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Brewing Tea to the Right Temperature: How to Make or Break a Cup of Tea
Coffee & Beverages tea

Brewing Tea to the Right Temperature: How to Make or Break a Cup of Tea

Do you know what factors change your cup of freshly brewed tea?

2 min read

Much like coffee or wine, different types of teas have their own unique flavor profiles and need to be brewed(Opens in a new window) at different temperatures to enhance those flavors.

The quality of your brew depends on two factors above all else: time and temperature. If tea steeps too long, or not long enough, it can result in an unbalanced, slightly sharp taste. When water is too hot for the tea leaves, it can dissolve compounds in the tea and even burn the leaves, resulting in a bitter brew.

French Press

Enter the Adjustable Temperature Kettle(Opens in a new window), which allows you to  choose a precise temperature between 170 and 212°F This means you can consult the handy guide below before you brew, and get a perfect cup of tea time and time again.

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Here’s a tea temperature guide to get the most out of your brew, whether it’s fruity and herbal, a classic breakfast blend, or anything in between:

Black Tea Temperature – heat to 206-208°F, steep for 3-5 minutes

Drink it plain or add a splash of milk, or sweeten it with a little bit of sugar.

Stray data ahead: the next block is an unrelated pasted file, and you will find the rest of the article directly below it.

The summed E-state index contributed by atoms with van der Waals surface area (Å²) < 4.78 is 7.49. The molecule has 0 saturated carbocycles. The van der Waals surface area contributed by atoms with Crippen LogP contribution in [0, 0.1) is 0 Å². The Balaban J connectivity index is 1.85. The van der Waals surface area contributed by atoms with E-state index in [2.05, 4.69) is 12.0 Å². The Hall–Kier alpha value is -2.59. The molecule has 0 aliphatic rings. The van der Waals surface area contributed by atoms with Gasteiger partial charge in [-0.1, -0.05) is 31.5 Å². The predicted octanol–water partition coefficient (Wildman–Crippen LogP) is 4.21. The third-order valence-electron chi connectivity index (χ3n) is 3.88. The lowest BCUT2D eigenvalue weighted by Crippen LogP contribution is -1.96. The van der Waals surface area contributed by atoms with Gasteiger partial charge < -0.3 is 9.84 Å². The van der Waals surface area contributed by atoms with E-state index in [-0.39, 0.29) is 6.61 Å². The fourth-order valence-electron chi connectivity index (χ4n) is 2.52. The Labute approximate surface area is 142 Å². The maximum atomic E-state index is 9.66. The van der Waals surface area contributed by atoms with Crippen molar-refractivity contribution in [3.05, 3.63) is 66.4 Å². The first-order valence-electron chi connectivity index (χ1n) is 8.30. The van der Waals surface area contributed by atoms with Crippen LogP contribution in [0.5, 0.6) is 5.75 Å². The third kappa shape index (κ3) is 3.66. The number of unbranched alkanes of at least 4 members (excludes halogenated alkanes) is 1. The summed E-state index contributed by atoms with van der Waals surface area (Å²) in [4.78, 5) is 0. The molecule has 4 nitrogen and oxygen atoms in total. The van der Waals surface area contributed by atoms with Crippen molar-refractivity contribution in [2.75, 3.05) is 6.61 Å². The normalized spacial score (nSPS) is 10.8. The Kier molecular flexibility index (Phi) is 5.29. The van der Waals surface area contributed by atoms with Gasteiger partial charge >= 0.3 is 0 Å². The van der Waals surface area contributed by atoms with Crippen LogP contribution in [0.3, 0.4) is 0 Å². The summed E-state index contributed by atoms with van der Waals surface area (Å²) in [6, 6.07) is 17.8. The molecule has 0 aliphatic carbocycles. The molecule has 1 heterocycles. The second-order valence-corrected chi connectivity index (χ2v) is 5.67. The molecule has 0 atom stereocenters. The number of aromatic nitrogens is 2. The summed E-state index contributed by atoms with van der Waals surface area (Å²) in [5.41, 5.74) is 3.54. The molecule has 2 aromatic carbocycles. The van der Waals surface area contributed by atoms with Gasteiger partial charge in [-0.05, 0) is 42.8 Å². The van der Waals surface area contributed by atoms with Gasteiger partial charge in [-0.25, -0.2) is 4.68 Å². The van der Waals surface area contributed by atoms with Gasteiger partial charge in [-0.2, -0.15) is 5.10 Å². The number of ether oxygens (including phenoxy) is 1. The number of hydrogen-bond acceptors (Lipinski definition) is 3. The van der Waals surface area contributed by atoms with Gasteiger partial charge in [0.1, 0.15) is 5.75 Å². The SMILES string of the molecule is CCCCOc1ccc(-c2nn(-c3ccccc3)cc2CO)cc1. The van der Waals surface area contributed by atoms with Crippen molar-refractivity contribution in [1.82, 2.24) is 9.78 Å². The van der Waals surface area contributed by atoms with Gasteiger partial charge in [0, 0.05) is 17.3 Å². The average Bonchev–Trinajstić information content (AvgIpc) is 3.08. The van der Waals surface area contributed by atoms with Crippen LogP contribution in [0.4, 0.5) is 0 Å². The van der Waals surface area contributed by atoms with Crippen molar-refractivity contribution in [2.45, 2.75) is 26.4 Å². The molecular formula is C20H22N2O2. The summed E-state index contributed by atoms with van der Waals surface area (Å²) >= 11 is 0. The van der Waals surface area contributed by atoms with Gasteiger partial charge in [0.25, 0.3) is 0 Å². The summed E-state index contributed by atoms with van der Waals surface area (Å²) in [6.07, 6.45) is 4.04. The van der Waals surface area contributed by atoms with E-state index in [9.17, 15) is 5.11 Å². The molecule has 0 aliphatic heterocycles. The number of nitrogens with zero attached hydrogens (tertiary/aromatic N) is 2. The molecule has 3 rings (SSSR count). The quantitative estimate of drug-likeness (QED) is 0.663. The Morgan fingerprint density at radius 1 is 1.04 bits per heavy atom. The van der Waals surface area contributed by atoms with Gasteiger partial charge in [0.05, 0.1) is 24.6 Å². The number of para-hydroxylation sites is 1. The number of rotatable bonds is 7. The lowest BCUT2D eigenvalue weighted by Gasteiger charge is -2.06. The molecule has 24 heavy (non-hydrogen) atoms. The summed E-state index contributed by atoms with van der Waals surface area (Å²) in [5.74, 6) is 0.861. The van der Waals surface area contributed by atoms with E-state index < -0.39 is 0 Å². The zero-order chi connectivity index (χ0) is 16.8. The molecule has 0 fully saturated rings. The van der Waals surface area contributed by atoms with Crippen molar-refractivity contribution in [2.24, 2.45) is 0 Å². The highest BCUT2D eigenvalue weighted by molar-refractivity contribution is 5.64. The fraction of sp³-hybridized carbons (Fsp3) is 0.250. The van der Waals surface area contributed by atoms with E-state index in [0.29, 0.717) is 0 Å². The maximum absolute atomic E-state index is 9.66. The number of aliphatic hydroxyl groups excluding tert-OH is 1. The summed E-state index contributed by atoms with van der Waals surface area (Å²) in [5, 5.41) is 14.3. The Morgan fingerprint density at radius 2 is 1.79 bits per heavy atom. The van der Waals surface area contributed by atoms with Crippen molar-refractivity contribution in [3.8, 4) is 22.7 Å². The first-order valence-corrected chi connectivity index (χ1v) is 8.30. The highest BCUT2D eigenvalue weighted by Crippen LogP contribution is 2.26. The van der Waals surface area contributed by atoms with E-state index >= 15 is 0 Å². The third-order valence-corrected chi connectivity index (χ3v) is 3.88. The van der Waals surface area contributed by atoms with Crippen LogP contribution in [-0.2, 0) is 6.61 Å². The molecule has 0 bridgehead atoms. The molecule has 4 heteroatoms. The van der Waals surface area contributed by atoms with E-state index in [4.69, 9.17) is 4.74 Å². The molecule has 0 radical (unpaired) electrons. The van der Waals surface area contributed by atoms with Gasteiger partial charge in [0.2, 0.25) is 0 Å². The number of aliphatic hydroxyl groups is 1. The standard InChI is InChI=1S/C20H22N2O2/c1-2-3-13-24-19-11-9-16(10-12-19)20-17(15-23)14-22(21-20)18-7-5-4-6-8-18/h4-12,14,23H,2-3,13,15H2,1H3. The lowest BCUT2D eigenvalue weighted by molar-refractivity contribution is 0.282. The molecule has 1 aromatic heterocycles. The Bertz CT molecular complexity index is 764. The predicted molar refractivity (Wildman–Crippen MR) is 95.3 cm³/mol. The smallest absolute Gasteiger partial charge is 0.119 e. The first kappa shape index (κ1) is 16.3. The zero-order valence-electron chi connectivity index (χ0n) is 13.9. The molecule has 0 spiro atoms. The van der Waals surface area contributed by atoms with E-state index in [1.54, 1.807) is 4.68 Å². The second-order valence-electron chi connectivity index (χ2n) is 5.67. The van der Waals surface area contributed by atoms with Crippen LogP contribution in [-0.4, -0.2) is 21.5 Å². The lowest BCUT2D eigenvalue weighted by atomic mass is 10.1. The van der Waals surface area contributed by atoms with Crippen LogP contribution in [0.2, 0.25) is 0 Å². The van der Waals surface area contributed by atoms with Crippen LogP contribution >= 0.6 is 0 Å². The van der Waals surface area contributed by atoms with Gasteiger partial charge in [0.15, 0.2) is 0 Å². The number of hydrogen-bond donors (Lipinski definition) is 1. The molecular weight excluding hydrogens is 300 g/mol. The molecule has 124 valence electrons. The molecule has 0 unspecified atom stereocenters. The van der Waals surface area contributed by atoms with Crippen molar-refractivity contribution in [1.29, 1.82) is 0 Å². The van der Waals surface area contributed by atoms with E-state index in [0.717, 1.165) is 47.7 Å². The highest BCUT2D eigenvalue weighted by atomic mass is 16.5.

Green Tea Temperature– heat to 108-185°F, steep for 3 minutes

Soothing and light, green tea is perfect for after a meal, and the caffeine will help you perk up.

Herbal Tea Temperature – heat to full boil (208°F +), steep for 5-7 minutes

Nothing is better than a hot cup of herbal tea in the fall – add some honey for an extra cozy touch.

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Oolong Tea Temperature – heat to 190-206°F, steep for 3-5 minutes

For complex flavors, look no further than an oolong. The teas are often characterized as delicate yet bold and are known for increasing energy levels because of the caffeine.

White Tea Temperature – heat to 175-185°F, steep for 1-3 minutes

White teas are light, fragrant and subtle – so much so that they’re usually best enjoyed plain, without milk or sugar.

 

What’s your favorite tea? Tell us in the comments.

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